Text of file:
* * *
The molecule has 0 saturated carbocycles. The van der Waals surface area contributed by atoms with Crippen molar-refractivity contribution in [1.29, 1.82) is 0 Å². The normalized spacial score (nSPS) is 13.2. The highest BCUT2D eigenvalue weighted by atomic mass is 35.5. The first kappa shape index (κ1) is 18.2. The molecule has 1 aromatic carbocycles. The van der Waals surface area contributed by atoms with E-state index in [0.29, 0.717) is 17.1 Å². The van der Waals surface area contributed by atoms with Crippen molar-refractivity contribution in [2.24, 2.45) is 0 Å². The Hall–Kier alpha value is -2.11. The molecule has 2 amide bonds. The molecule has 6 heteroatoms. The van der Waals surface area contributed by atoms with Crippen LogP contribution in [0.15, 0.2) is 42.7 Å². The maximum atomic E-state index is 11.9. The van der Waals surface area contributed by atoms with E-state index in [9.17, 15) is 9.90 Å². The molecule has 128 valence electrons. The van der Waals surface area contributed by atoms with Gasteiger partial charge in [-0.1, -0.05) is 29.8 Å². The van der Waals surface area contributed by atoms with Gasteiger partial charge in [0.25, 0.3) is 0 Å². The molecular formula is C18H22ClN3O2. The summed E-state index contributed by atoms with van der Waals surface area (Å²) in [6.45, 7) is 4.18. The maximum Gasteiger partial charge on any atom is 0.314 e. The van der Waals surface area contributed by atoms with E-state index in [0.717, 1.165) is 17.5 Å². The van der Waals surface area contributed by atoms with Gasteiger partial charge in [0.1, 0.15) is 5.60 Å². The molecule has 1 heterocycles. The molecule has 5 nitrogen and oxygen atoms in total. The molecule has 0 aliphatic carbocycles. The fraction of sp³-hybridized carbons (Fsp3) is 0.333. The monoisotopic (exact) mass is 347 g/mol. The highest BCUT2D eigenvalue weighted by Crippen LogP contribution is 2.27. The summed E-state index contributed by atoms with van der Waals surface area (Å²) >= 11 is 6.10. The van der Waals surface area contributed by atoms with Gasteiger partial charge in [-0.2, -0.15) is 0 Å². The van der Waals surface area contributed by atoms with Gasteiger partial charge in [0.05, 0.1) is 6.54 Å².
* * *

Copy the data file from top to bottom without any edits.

The molecule has 0 saturated carbocycles. The van der Waals surface area contributed by atoms with Crippen molar-refractivity contribution in [1.29, 1.82) is 0 Å². The normalized spacial score (nSPS) is 13.2. The highest BCUT2D eigenvalue weighted by atomic mass is 35.5. The first kappa shape index (κ1) is 18.2. The molecule has 1 aromatic carbocycles. The van der Waals surface area contributed by atoms with E-state index in [0.29, 0.717) is 17.1 Å². The van der Waals surface area contributed by atoms with Crippen molar-refractivity contribution in [2.24, 2.45) is 0 Å². The Hall–Kier alpha value is -2.11. The molecule has 2 amide bonds. The molecule has 6 heteroatoms. The van der Waals surface area contributed by atoms with Crippen LogP contribution in [0.15, 0.2) is 42.7 Å². The maximum atomic E-state index is 11.9. The van der Waals surface area contributed by atoms with E-state index in [9.17, 15) is 9.90 Å². The molecule has 128 valence electrons. The van der Waals surface area contributed by atoms with Gasteiger partial charge in [-0.1, -0.05) is 29.8 Å². The van der Waals surface area contributed by atoms with Gasteiger partial charge in [0.25, 0.3) is 0 Å². The molecular formula is C18H22ClN3O2. The summed E-state index contributed by atoms with van der Waals surface area (Å²) in [6.45, 7) is 4.18. The maximum Gasteiger partial charge on any atom is 0.314 e. The van der Waals surface area contributed by atoms with E-state index in [0.717, 1.165) is 17.5 Å². The van der Waals surface area contributed by atoms with Gasteiger partial charge in [0.1, 0.15) is 5.60 Å². The molecule has 1 heterocycles. The molecule has 5 nitrogen and oxygen atoms in total. The molecule has 0 aliphatic carbocycles. The fraction of sp³-hybridized carbons (Fsp3) is 0.333. The monoisotopic (exact) mass is 347 g/mol. The highest BCUT2D eigenvalue weighted by Crippen LogP contribution is 2.27. The summed E-state index contributed by atoms with van der Waals surface area (Å²) >= 11 is 6.10. The van der Waals surface area contributed by atoms with Gasteiger partial charge in [-0.2, -0.15) is 0 Å². The van der Waals surface area contributed by atoms with Gasteiger partial charge in [0.05, 0.1) is 6.54 Å².